A design challenge points to a goal that keeps participants focused throughout the workshop. Families and educators form small teams to address this specific design challenge: “How might we design a better way for families, educators, and community partners to support student learning—together?”
  3) Build empathy.
Empathy is an understanding of people and what is important to them. Family members share what they feel, hear, and see about the school and their student’s education. Educators listen attentively without talking or interrupting. In this modified version of Design Thinking, the typical one-on-one interviews take place with the families in groups of 8–15 people.
  4) Develop a prototype.
A prototype is a representation of the ideas—often, solutions to a problem—that emerges from the design challenge. In teams of 6–10 people, including educators, families, community partners, and students, each team reframes the design challenge based on what they hear from families and then “ideates” or brainstorms solutions. They use materials such as poster paper, sticky notes, and markers to create a visible representation of their ideas.
  5) Choose a prototype.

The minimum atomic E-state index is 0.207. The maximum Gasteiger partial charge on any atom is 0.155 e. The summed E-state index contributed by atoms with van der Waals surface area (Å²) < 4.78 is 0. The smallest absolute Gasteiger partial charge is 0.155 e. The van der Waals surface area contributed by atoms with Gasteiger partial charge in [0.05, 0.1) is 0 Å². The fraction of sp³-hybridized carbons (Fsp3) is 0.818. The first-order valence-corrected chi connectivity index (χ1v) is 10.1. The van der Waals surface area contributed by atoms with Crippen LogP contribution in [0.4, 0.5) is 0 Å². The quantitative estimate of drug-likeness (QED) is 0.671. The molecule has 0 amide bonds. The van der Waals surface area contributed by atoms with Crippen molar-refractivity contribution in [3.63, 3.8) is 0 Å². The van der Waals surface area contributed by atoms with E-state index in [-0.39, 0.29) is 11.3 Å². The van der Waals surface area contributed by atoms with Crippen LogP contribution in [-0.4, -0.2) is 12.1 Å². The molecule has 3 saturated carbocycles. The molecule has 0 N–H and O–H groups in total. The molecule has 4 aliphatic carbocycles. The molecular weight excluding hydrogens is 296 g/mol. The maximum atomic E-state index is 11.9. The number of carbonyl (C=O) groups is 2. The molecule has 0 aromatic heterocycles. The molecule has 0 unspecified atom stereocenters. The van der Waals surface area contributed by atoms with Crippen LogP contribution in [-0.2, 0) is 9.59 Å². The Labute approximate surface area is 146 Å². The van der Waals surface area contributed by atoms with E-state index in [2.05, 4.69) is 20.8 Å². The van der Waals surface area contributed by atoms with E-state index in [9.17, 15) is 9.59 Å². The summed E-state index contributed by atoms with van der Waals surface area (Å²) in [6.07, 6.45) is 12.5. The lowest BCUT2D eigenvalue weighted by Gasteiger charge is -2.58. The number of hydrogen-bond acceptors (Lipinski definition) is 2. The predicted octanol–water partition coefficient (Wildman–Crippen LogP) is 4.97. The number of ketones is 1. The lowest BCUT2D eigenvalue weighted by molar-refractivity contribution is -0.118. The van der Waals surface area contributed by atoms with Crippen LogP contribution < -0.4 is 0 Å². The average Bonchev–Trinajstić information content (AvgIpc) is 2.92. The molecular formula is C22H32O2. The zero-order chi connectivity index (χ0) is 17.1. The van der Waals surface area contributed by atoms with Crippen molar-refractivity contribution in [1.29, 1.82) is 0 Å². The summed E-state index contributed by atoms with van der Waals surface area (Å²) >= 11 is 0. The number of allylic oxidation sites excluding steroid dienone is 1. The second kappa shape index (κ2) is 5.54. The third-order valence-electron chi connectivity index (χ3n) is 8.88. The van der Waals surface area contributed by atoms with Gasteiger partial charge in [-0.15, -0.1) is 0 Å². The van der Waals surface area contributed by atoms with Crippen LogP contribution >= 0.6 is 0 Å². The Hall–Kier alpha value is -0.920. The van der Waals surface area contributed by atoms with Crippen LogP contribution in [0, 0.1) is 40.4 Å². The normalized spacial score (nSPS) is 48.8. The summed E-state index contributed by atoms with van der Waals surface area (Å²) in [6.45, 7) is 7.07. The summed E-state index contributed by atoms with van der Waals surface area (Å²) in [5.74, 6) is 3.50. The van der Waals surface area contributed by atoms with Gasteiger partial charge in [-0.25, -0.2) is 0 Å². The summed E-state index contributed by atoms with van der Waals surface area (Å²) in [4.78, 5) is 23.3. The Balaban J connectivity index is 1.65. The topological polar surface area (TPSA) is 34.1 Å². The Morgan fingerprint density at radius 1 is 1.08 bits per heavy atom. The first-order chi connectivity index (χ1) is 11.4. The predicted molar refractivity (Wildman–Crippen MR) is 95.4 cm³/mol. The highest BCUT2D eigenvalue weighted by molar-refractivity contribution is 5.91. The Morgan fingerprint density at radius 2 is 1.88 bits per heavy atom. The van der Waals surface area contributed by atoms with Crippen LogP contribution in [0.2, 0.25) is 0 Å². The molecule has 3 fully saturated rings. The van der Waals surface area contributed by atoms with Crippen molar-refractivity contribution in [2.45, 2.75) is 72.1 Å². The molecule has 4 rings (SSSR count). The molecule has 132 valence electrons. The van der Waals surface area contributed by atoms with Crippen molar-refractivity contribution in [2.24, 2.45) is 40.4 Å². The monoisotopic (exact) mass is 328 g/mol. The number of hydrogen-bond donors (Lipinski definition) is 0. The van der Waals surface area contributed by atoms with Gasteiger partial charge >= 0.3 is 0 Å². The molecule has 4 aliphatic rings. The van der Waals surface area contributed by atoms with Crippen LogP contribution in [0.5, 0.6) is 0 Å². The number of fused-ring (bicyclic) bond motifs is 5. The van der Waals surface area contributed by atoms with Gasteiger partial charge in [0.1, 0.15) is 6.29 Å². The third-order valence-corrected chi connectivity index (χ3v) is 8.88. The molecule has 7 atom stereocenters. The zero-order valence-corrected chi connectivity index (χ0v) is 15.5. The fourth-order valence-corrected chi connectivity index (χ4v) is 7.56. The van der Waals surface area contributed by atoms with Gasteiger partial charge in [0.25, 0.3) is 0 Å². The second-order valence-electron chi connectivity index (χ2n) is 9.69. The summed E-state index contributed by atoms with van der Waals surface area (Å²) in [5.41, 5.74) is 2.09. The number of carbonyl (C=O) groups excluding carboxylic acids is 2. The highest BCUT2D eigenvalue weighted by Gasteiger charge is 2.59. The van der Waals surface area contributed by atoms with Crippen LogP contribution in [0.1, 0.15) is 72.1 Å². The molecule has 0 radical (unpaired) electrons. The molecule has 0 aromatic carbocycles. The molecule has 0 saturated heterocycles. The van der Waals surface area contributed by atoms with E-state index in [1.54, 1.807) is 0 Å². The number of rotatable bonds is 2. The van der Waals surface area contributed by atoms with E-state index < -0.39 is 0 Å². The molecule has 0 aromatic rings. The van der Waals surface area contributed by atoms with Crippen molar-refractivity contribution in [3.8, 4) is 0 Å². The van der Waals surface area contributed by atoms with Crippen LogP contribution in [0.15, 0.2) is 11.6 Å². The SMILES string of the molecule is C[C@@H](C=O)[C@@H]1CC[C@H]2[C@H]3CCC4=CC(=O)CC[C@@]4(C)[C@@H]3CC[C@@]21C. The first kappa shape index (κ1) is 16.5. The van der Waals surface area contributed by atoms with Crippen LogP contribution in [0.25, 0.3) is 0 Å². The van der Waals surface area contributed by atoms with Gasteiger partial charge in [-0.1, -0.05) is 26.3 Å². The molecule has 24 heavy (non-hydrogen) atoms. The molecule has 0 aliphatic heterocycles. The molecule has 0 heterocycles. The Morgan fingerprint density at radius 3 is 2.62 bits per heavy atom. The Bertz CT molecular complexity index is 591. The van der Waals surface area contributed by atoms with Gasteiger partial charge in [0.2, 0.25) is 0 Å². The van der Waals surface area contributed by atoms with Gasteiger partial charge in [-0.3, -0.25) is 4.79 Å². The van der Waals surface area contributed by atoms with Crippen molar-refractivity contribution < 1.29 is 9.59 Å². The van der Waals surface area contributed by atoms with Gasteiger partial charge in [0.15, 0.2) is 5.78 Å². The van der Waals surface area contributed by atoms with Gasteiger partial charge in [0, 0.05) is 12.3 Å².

Each team presents the problem they are trying to solve; a prototype as a solution; and the pros and cons of the prototype. Families and educators vote for the prototype they commit to testing and implementing together in future gatherings. 

Sample prototype posters presented by design teams

The blue stickers represent "votes" for the prototypes and next steps.


Challenges can be turned into opportunity.

Typically, in Design Thinking, listening and building empathy involve conducting one-on-one user interviews. Because of limited translation services, we decided to flip the way translation usually happens: The families conversed in their own languages, and the educators listened to the translated conversation in English on headsets. We listened to families speaking  Karen, Kizigua, Somali, Spanish, and Vietnamese. The experience was profound— many educators had not heard families’ perspectives in such a direct way—families were empowered to speak to each other in their own languages. Educators and families reported the process built trust and often shifted their beliefs about each other.

Listening to families is a profound learning experience.